If you’ve never been touched by a natural disaster then it’s difficult to realize the impact that disaster relief can have. Sparkrelief has found a way to facilitate the pairing of disaster relief workers with those who need help the most.
As I closed out the Elevator Pitches session at Trada in Boulder today, an energetic and excited Eli Hayes ran up the stairs. We had already packed up the camera, but I pulled out the trusty Nexus S and gave him his shot to pitch. I felt it was the least that I could do. What came out of his mouth in the 42 seconds that followed was nothing short of a stroke of genius in my opinion, but I’ll let you judge for yourself:
F**k it, we'll do it live!
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In short, Sparkrelief allows workers to reach the people who need it the most, while easing the process of finding somewhere for relief workers and those displaced to live. But there’s much more to what the company is doing, and how it plans to monetize itself is almost as interesting as the work that it is doing.
Most great ideas are born from the need to solve a personal problem or deal with a personal experience. Hayes’ inspiration for Sparkrelief was the latter. As a kid, he was displaced from his home by having to fight a forest fire and he found himself doing it again a few years later. After some time spent in the military and then investment banking, Hayes decided that he wanted to find a way to truly touch someone’s life an help to change the world.
They’re lofty goals but they’re ones that Hayes fully believes that he can achieve with the help of his team and by working with local efforts. Hayes believes, and rightly so, that there is power in giving a community the ability to help itself. Rather than simply sweeping in and offering a single helping hand, Sparkrelief is akin to bringing in a troop of helping hands, simply by connecting resources to those who need them.
So how does Hayes plan to eat? While nothing is finalized just yet, Sparkrelief will likely operate under an atypical nonprofit model. Rather than relying solely on donations, Sparkrelief is providing a platform on which corporations are able to more effectively utilize their social responsibility. In return, it’s likely that these brands will then provide financial assistance to Sparkrelief in order to keep the efforts going forward and for continued utilization of the platform.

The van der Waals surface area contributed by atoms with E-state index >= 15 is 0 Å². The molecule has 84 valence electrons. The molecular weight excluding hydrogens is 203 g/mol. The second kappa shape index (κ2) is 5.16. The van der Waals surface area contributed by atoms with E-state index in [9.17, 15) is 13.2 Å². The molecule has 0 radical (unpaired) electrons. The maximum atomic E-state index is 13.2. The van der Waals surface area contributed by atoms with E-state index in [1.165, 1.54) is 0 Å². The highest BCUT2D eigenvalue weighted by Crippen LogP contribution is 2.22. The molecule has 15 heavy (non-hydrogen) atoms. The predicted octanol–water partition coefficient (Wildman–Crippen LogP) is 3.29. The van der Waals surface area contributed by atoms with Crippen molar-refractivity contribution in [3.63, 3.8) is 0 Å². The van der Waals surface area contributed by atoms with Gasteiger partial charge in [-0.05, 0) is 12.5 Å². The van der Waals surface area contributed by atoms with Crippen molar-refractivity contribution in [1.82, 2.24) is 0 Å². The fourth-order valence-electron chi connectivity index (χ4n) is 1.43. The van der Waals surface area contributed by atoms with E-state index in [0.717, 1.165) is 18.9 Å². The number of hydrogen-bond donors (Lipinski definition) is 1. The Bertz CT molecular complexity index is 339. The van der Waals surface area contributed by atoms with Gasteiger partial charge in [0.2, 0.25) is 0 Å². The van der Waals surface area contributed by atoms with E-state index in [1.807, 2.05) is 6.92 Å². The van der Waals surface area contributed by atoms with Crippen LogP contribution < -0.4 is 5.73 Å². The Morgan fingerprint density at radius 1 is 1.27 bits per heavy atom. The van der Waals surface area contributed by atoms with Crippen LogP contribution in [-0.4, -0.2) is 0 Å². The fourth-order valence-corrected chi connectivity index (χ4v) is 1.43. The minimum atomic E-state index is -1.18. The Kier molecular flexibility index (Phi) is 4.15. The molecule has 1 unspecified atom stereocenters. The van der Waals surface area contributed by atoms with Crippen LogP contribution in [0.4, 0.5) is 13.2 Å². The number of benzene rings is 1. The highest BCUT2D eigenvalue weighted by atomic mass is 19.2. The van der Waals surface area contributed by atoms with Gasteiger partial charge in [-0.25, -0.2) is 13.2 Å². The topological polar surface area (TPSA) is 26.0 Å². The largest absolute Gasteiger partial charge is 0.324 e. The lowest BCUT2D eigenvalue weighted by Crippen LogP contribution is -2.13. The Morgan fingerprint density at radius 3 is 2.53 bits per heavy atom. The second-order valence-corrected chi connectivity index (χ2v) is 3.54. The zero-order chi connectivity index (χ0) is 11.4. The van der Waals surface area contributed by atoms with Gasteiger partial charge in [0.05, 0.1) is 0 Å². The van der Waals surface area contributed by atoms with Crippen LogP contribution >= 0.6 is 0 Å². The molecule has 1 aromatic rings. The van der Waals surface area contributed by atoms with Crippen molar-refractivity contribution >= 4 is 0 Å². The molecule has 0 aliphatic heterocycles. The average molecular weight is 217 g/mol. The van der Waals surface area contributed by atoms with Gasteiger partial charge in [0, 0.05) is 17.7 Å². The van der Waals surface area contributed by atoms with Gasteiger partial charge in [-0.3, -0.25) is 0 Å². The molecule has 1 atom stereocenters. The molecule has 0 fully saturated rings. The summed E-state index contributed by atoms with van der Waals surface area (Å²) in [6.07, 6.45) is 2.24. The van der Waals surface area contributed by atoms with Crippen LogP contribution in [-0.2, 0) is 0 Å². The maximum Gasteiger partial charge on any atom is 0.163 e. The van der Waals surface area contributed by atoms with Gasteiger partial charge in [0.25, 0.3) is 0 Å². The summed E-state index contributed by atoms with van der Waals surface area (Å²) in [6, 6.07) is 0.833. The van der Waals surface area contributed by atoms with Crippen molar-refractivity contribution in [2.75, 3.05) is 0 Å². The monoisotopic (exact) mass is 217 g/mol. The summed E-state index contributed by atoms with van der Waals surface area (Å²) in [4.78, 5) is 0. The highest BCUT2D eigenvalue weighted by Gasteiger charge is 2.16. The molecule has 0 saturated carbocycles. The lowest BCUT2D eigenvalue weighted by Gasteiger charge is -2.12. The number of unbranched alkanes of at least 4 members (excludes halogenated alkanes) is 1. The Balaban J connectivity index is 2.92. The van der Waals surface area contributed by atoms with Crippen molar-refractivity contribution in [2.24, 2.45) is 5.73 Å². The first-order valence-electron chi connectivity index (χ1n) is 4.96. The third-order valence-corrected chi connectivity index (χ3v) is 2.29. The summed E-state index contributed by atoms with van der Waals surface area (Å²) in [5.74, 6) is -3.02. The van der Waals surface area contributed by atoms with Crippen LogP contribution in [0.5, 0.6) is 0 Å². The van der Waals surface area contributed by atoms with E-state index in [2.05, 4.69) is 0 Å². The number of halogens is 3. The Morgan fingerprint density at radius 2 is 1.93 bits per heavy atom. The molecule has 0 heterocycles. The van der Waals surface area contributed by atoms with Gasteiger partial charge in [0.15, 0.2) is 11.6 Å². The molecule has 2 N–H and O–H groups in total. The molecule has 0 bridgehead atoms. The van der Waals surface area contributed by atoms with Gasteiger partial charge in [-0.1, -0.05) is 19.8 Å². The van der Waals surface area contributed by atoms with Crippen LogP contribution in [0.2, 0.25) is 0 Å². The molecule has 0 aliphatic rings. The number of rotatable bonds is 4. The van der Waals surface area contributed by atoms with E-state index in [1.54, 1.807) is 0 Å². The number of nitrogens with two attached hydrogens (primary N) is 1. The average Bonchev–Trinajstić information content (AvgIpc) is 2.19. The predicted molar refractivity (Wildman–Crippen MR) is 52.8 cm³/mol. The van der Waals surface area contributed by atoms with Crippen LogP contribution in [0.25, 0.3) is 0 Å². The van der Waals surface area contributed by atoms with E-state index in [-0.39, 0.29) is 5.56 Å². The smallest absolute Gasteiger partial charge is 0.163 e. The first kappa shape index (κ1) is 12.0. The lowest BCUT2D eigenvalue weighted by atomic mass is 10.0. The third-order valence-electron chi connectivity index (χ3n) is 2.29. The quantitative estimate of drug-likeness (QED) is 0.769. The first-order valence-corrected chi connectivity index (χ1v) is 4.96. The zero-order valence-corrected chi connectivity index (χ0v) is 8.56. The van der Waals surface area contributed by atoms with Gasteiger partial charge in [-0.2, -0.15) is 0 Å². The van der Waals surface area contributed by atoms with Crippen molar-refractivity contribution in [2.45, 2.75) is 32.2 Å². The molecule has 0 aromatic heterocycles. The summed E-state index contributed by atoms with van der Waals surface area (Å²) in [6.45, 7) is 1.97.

Think about the Loads of Hope program from Tide, for instance. Rather than having to search all over town, a person could pull up the mobile website for Sparkrelief and find out where the truck is available for them to do laundry. The same could be done by Pepsi for their donations of clean drinking water, with real-time supply status available on the app itself. It’s an invaluable way for businesses to impact the most amount of people with the least amount of effort.
At present, Sparkrelief is deployed to 5 different areas around the world, including the wildfires in Alberta, Canada, flooding in the Mississippi river region and of course continued efforts to facilitate recovery in Japan. This deployment is part of the reason why I wanted to make sure that the news got out as quickly as possible. When there’s a greater good at stake than just the success of a company, that’s compelling.
Even if you have no intention of using Sparkrelief for yourself, please forward on the news about its existence. You can never tell whose life you will change by providing knowledge to them.
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